Most teenagers might spend a Saturday morning sleeping in, checking their social media or seeing their friends. Donning rubber gloves, lugging around an oversized trash bag and cleaning up water bottles, not so much.
But 14-year-old Valerie Hernandez isn’t like most teenagers.
Hernandez spent her day off cleaning the Raymond Park in Columbia Heights as part of a service project on a recent, chilly Saturday morning. The cleanup was affiliated with the Baha’i Institute, a religious group that provides opportunities for youth to learn about service.
Valerie is shy and “always on her phone,” her mother, Nadia Hernandez, said. Nadia encouraged her daughter to join the religious group to have her interact more with others.
“In the beginning, I was not a big fan of the classes or the service days,” Valeria Hernandez said. “My mom would force me to attend, but I like them now.”
The Raymond Park cleanup, held on Nov. 27, was the most recent of many service projects held by the Baha’i Institute, which provides classes for all members of the community, regardless of their faith.
The Baha’i Institute, on Quebec Place NW, holds three different types of classes for youth about how to incorporate service into their day-to-day lives. The Baha’i faith teaches that service is the way to heaven.
Nickole Best, the D.C. Baha’i junior youth program director, said youth below the age of 11 learn how to be caring to others through stories of Baha’ u’llah during the classes, those between the ages of 11 and 14 focus on how to make independent decisions that will be of service to the community and those older than 14 talk about all different topics from school, work, job, religion and other service opportunities.
Youth from all three classes, along with their parents, met at the Baha’i Institute House where they used bags and rubber gloves to clean up litter in Raymond Park. The children were paired with adults as they picked bits of paper, discarded wrappers and water bottles.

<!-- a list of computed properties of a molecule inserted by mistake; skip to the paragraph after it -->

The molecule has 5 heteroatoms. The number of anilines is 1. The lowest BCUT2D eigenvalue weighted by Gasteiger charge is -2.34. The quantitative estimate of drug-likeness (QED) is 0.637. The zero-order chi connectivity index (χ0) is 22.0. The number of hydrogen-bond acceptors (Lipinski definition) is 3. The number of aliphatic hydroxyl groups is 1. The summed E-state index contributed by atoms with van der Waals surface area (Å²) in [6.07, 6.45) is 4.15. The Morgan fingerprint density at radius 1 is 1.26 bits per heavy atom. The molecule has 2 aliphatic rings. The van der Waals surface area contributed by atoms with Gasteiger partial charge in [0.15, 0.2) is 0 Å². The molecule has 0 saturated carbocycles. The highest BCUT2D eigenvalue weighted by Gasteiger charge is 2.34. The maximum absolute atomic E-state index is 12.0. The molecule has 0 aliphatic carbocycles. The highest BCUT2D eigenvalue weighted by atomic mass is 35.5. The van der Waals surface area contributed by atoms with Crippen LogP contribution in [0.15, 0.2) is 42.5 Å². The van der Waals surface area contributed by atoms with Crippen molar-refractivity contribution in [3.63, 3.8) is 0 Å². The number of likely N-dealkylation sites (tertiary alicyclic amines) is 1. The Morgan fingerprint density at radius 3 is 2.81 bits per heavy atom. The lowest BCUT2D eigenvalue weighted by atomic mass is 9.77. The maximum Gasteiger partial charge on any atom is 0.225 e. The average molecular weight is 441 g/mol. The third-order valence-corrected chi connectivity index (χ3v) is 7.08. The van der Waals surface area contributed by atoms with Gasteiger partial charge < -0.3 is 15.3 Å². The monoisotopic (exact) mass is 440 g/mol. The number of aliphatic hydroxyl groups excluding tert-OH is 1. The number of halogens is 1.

Although Columbia Heights has other programs where people can volunteer, those who participated in the Saturday cleanup said this program has been more proactive in reaching out. Most of the participants said they found out about the cleanup and the Baha’i youth classes through email.
Nadia Hernandez, who has been a Columbia Heights resident for 10 years, brought Valerie and her two other daughters to the cleanup day. She said she likes meeting neighbors through service days held by the Baha’i Institute.
“I’m trying to teach them about keeping our neighborhood clean so that they can play in a safe place,” Hernandez said.
Nadia Hernandez talks about why it is important to keep her neighborhood clean. Note: this interview was originally conducted in Spanish.
Hernandez is not part of the Baha’i faith but allows her children to attend these Baha’i gatherings because they focus on how children can contribute to society through service.
Younger children, like five-year-old Pablo Challan, said they especially liked the service day because they were able to play games in a clean park after the cleanup.
“I am always bored at home, but today I got to clean and play with my friends,” he said.
One of Nadia Hernadez’s other children, five-year-old April Hernandez, attends the children’s classes and attended the Raymond Park cleanup day. She said she loves art, but also likes when the group does different activities like cleaning up.
“We do not clean up the park every day. I wish I could do it every day, then I will get to play with a lot of people,” April Hernandez said.